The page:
The biggest news story in Australia today is the reported findings by Justice Paul Brereton that 29 current or former Special Forces operatives committed war crimes in Afghanistan, including the murder of 39 non-combatants or POWs. This will no doubt shock the public in a country where soldiers have been placed on a pedestal ever since our lacklustre efforts in Gallipoli, but it will definitely vindicate those brave few who have dared to question our hero worship of killers or, ever rarer, the culture of the killers themselves.

If you discount 1788, this country has never been invaded. We have always involved ourselves in conflicts which arguably had nothing to do with us. Whether answering the call of Empire or brown-nosing to the US, our soldiers have practiced their dark arts exclusively on foreign soil since our earliest days. We take perverse national pride in how effective we are at killing people in their own countries, and every 25th April commemorate the killers who didn’t come home from killing predominantly ill-educated, poorly trained and equipped men, women and children overseas.

Sorry for using the ‘c’ word, I know it’s un-Australian. Just spare me the theatre: the head-shaking, furrow-browed looks of disbelief and disappointment that we’re getting from the top echelons of the military right now. As every current or ex-soldier will tell you, nothing happens on the ground that command and control don’t know about. So when looking for scapegoats (already begun) why not start with a few grey scalps from the top. The wilfully blind guys. The digger who ended an Afghani in a grassy field back in 2012 will get his day in court; how many troop captains (let alone squad majors) will ever face a jury?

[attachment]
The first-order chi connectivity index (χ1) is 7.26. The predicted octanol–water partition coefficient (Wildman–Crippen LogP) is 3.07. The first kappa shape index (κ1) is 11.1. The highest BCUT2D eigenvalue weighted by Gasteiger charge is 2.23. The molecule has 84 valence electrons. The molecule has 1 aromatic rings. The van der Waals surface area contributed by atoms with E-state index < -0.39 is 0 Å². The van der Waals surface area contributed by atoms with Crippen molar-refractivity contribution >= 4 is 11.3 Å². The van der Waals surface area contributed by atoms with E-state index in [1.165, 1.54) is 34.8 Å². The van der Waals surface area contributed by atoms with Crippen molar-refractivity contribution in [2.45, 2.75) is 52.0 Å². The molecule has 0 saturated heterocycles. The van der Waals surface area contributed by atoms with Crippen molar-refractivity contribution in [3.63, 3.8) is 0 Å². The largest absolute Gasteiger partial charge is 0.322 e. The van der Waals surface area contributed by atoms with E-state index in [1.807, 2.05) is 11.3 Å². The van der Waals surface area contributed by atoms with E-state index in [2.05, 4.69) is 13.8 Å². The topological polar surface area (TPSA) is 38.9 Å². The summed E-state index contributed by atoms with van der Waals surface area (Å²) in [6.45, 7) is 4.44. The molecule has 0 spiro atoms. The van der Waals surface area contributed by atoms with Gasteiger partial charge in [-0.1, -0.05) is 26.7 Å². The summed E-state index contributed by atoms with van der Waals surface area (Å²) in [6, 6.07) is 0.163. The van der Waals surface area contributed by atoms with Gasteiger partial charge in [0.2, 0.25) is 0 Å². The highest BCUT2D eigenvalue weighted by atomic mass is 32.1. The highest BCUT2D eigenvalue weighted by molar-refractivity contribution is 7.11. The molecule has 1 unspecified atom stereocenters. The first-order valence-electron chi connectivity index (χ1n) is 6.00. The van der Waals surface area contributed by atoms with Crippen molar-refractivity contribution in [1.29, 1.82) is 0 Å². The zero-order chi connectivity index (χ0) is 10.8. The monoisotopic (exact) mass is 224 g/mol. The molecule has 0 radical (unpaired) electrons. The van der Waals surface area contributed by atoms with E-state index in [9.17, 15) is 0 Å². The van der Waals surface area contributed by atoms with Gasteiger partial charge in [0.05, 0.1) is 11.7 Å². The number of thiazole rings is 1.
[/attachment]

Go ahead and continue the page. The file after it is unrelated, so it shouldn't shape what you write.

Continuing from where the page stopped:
Yes, that’s cynicism. As a former MP we were constantly pulling diggers out of pubs for serious assaults. Rarely — never, in fact, in my four years as an MP — was anyone charged. Soldiers love going the knuckle with locals who want to test their skills, but when the call went out for a commando or possible Tier 1 SF operative tossing yokels around the front bar, we waited for backup. Depending on their BAC, there was always a chance the operative might not take a knee. Even with seven years of martial arts behind me, wrestling a guy trained to kill with his bare hands was a task. They might spend a month polishing taps at DFCE Holsworthy, but no soldier in my time ever saw the inside of civvy gaol.

I know what ‘dead ground’ means: it’s that place in every barracks where cover and concealment permit very bad things to happen to those who ‘go jack’ on their mates. In this cult of complicity, what an you expect when soldiers who get green-lighted at home are taken off-leash on deployment? Especially with a nod from above to consider the entire shithole country as dead ground? By the time Operation Slipper kicked off I would have been a soldier for six years and primed for a tour or two. Lucky to get out when I did. So while this reckoning is welcome, it’s decades overdue, and I strongly doubt it will go anywhere near the top.

Lest we forget.

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